In case you didn't already know, a new film version of Guy de Maupassant's Bel-Ami comes out in June. I took this to mean that I should include The Private Affairs of Bel Ami (1947) in this year's film festival. Despite the fact that George Sanders is kind of old to play Georges Duroy ("Bel Ami") and that the ending had to be changed to oblige the censors, The Private Affairs of Bel Ami feels true to the spirit of the original novel. Who on earth, I ask, could possibly play a cad as well as George Sanders? Ann Dvorak (below) is fantastic as Madeleine, Duroy's whip-smart wife and Angela Lansbury (above) is luminous as a slightly-more-innocent-than-in-the-book Clotilde.
And because it's not possible to have too many Angela Lansbury photos:
left / right
Today's second film is another with "affair" in the title: The Strange Affair of Uncle Harry (1945). Based on a popular Broadway production, The Strange Affair of Uncle Harry is the story of a middle-aged small-town New England bachelor, Harry Quincey (George Sanders), who lives with his two sisters, Lettie (Geraldine Fitzgerald) and Hester (Moyna MacGill, Angela Lansbury's mom) who control nearly every aspect of his life. That is, until he meets sexy city-girl Deborah Brown (Ella Raines). Harry and Deborah plan to get married, but Lettie is determined that no one will break up her ménage and wield more power than she does over her brother. Geraldine Fitzgerald is amazing at being both creepily controlling and rather (incestuously) alluring at the same time. It's definitely her show.
After months of Lettie refusing to find a new place to live, Deborah has enough of her and presents Harry with an ultimatum. All of this seems like a better-than-average "women's picture" until about halfway through when the tone shifts and there's a murder. Watch The Strange Affair of Uncle Harry for the wryly humorous first half, the tense second half, Fitzgerald's tour de force and George Sanders playing against type. Just ignore the tacked-on satisfy-the-censors Hollywood ending.
Fancy enough as a starter for a belle époque dinner party but so ridiculously cheap that the down-on-their-luck Quinceys could appreciate it, Cream of Asparagus Soup is a bit of a pain to produce, but its use of asparagus trimmings is rather ingenious. It's amazing that something that would have gone into the compost pile can turn out so pleasantly.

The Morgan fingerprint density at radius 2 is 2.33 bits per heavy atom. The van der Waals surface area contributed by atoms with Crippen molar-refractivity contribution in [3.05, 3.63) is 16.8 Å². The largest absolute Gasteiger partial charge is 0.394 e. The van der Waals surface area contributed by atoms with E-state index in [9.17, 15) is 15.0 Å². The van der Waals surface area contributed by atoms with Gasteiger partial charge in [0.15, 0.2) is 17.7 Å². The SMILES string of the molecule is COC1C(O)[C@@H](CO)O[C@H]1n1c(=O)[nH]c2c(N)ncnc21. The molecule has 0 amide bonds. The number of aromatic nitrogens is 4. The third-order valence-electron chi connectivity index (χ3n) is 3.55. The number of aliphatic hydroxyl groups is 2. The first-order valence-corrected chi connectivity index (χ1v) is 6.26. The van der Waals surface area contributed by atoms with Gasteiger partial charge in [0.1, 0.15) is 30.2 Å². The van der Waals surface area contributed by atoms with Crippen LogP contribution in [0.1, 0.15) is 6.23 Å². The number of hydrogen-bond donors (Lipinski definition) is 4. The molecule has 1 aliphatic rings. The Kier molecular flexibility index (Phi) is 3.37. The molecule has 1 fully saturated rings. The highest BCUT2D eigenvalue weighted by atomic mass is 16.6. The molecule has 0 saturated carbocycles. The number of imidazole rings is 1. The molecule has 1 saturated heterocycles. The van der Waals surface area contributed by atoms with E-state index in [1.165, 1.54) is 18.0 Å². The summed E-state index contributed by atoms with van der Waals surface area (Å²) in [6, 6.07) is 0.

Cream of Asparagus Soup
trimmings from a 1-lb bundle of asparagus
1/4 cup butter
1/2 large onion, chopped
1 clove garlic, chopped
1 tablespoon flour
salt and pepper
2 tablespoons heavy cream
1 tablespoon chopped parsley
To make the asparagus "broth":
Boil the asparagus trimmings (this just means the woody stems you snap off), uncovered, in about 1 1/2 quarts of water for thirty minutes. This can be done up to several days in advance. Save the trimmings and reserve 1 pint of the broth. Refrigerate trimmings and broth if you do this step in advance.
To make the soup:
In a large saucepan, melt the butter over medium-high heat. Add the onion and garlic and cook until translucent. Cover the pot while onion and garlic cook and turn down heat if they are in danger of browning.
Stir the flour into the onions then add the pint of asparagus broth and the asparagus trimmings. Bring to a boil then simmer, covered, until the trimmings are very soft. Remove from the heat and purée. (I used an immersion blender.) Next, put the soup through a sieve. You don't want to have to gnaw on the asparagus fibers.
Heat the soup almost to a boil, remove from the heat and stir in the cream. Divide between two bowls and sprinkle with parsley.
Adapted from "Cream of Asparagus Soup" in Jane Grigson's Vegetable Book (New York: Atheneum, 1979), 35-36.
George Sanders Film Festival 2010
George Sanders Film Festival 2011